BEETHOVEN: Symphony No. 2 in D Major, Op. 36; Symphony No. 7 in A Major, Op. 92 – Vienna Philharmonic Orchestra/ Karl Bohm – Orfeo C910 151B, 79:58 (10/12/15) [Distr. by Naxos] ****:
The appearance of Karl Bohm (1894-1981) in Salzburg, 17 August 1980, stands as his penultimate concert document, and the two Beethoven symphonies he leads reveal virtually nothing of the frailty of his health at the time. Conducting from a chair before his veteran Vienna Philharmonic players, Bohm delivers muscular, internally responsive performances of concentrated girth, especially in the D Major Symphony, which transcends anything like “early-period” Beethoven. The press at the time noted how Bohm’s feverish gestures literally raised him from his seat, given the driven momentum of the reading. Rhythmic precision and tonal accuracy mark the entire progression, once Bohm establishes his tempos, which tend to the moderato and marcato but evolve by roundly enunciated periods. It was Berlioz who first praised the Larghetto movement for its deathless song, and Bohm certainly invests the music with a sense of valediction. While the Scherzo for some tastes may exhibit stiffness in the joints that render it “distinguished,” Bohm throws caution away for the Allegro molto, for which the VPO woodwinds perform with an alert, crisp response that, in tandem with an aroused tympani, belie any sense of “the tortoise” and “Grand Chairman” caricatures in the Vienna press that predicted the aged, economical conductor would live to age 500!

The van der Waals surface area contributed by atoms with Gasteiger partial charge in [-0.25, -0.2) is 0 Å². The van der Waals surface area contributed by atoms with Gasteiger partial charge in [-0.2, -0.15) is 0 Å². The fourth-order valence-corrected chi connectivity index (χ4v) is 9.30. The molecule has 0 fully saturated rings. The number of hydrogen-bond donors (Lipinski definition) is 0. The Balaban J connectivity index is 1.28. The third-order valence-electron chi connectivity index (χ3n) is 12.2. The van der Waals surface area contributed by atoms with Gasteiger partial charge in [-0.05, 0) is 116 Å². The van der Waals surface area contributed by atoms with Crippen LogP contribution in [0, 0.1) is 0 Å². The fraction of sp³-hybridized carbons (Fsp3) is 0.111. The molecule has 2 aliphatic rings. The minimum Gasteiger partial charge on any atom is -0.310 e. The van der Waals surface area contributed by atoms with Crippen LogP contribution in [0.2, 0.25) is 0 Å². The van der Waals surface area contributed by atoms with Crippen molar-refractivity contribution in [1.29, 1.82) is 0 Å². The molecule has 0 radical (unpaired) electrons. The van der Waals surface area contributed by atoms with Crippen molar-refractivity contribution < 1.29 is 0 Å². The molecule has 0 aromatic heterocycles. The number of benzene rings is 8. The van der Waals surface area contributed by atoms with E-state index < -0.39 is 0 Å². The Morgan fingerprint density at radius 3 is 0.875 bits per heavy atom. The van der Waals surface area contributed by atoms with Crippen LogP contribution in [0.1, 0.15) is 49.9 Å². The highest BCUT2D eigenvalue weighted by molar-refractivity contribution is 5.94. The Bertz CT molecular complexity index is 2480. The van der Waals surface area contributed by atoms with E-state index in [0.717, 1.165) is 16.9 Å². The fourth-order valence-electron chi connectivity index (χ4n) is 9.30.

Nothing effete characterizes Bohm’s Beethoven Seventh Symphony, in which the wind parts – especially the VPO flute – appear in heightened alertness. The opening Poco sostenuto alone evolves as a lesson unto itself in articulated pedal point and unconventional modulation, to C and F Major. The ensuing Vivace gallops, canters sings, threatens, and luxuriates in its own colossal, dotted-rhythm energies. The A Minor Allegretto – what Virgil Thomson called “the most tragic music Beethoven ever wrote” – maintains hints of exaltation, despite the lachrymose affect of the music. Bohm’s approach here in his old age may remind auditors of that of his departed colleague – another master of the deliberate tempo – Hans Knappertsbusch. The Presto, too, while urging a dance sensibility, exerts a degree of reticence, a leisurely noblesse that might be construed as a monumental languor. But the da capo injects its Puckish spirit once more, that sense of Dionysiac irrepressible energy. For the finale, Bohm attempts to balance a wild frenzy with a deliberate sense of architecture, which to more urgent revelers may seem “academic.” But the commitment from the VPO brass, strings, and tympani certainly captures the whirlwind motion of the evolving movement, its ineluctable force of will. The appearance of the formerly “intrusive” keys of C and F have made their presence more than organic, raising the unity of effect to the level of a grand apotheosis. The Vienna audience verily shouts its wholehearted approbation of all principals.